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An NJIT Innovator Shares His Craft

Reginald Farrow, a research professor of physics at NJIT, and U.S. Rep. Michael Honda, a former science teacher who represents the Silicon Valley region of California, building a microscope from paper at the U.S. Patent and Trade Office's its inaugural National Summer Teacher Institute on Innovation, STEM, and Intellectual Property.

How do you teach innovation?

One approach, taken by the U.S. Patent and Trademark Office (USPTO), is to enlist innovators themselves to talk about the inspiration, work culture, and dogged determination that led to their groundbreaking inventions.

Reginald Farrow, a research professor of physics at NJIT and the holder of 13 patents, was among the creative luminaries tapped by the agency to weigh in on inventiveness at its inaugural National Summer Teacher Institute on Innovation, STEM, and Intellectual Property in Santa Clara, Calif. this August. His audience was middle and high school STEM teachers charged with incorporating “making, inventing, and intellectual property creation and protection” into classroom instruction.

Farrow, whose career began at the nerve center of American innovation, Bell Labs, focuses on the interface between nanotechnology and biophysics. Among his inventions is the world’s smallest biofuel cell, which converts glucose into electricity. The power it produces could run biomedical devices such as pacemakers indefinitely.

“I’m not sure I could teach innovation, but I can describe what it is,” Farrow notes of his creative processes, while naming curiosity, a sense of wonder, an open mind, and the spirit of adventure as essential ingredients.

“I always say that growing up is overblown,” he laughs.

His initial idea was to invent an array of biological probes so tiny that the device could float among cells and observe and communicate with them from many positions. 

“I wanted to make it smaller and smaller and this presented a real challenge,” he recounts. “At that time, making something this small was something no one really could do.”

One of the principal insights came from his earlier work at Bell Labs aligning integrated circuits.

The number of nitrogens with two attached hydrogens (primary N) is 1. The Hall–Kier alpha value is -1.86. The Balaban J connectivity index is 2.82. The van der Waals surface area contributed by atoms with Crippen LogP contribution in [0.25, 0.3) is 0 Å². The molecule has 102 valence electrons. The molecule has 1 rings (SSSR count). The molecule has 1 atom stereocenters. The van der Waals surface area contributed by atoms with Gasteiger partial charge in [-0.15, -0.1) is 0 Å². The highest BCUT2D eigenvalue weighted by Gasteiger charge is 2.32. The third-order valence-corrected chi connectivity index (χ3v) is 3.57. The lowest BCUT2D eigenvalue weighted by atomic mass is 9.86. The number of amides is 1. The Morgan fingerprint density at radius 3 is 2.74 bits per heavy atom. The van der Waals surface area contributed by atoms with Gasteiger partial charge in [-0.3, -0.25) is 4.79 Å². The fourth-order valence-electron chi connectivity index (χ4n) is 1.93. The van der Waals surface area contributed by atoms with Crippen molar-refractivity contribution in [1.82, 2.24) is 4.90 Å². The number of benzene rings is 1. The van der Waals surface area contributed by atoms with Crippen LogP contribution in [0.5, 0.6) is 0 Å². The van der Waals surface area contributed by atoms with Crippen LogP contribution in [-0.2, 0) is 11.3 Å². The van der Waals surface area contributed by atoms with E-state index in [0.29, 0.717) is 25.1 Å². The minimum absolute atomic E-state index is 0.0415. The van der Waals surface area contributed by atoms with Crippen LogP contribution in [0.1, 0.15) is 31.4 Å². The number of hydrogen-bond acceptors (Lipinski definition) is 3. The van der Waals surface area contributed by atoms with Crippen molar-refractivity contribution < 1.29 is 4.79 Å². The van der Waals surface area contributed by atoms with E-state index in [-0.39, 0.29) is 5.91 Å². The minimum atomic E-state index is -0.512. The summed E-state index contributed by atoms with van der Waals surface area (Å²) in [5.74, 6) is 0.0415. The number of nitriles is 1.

"We have known for some time that as features get smaller, their alignment would have to be adaptive, maybe even self-assembled,” he notes. “That is what we used to make this device.”

Working with an NJIT colleague, Zafar Iqbal, a research professor in the Department of Chemistry and Environmental Science, the probe idea evolved into a biofuel cell constructed with carbon nanotubes. They demonstrated that the carbon nanotubes could not only act as probes, but could be made sensitive to specific molecules such as glucose, which can be converted into electricity.

Farrow stresses that the world’s great discoveries are not the acts of lone geniuses, but rather of creative, highly focused groups.

“We tend to celebrate this notion of the charismatic individual, but it’s not really accurate. It does take a team. I try to bring together as many smart people as possible,” he says, adding that he tells teachers who are trying to nurture innovation to “at a minimum, keep your students working in teams – diverse teams. It’s so important for them to learn how to listen and respond.”

At the same time, they should also cultivate independent thinking.

“Students start with a clear advantage – an open mind about solving problems. I know a student will do well if they’re willing to argue with me,” he says.

The USPTO, which reviews patents and trademarks, is a division of the U.S. Commerce Department, and “the agency’s idea is to promote businesses built around innovative ideas,” Farrow notes. At the kickoff event this summer, he sat with U.S. Rep. Michael Honda, a former science teacher who represents the Silicon Valley region of California.

The training session grew out of a program called “Science of Innovation,” an 11-part series produced by NBC Learn, the educational arm of NBC News, in partnership with the National Science Foundation, and the USPTO, that explored the processes that helped bring about important innovations. Other scientists in the series – and presenters in the recent summer session – included Evangelyn Alocilja of Michigan State University, who invented nano-biosensors for use in detecting counterfeit products, and Homayoon Kazerooni of the University of California, Berkeley, who invented exoskeletons that responds to nerve impulses, helping the disabled to move.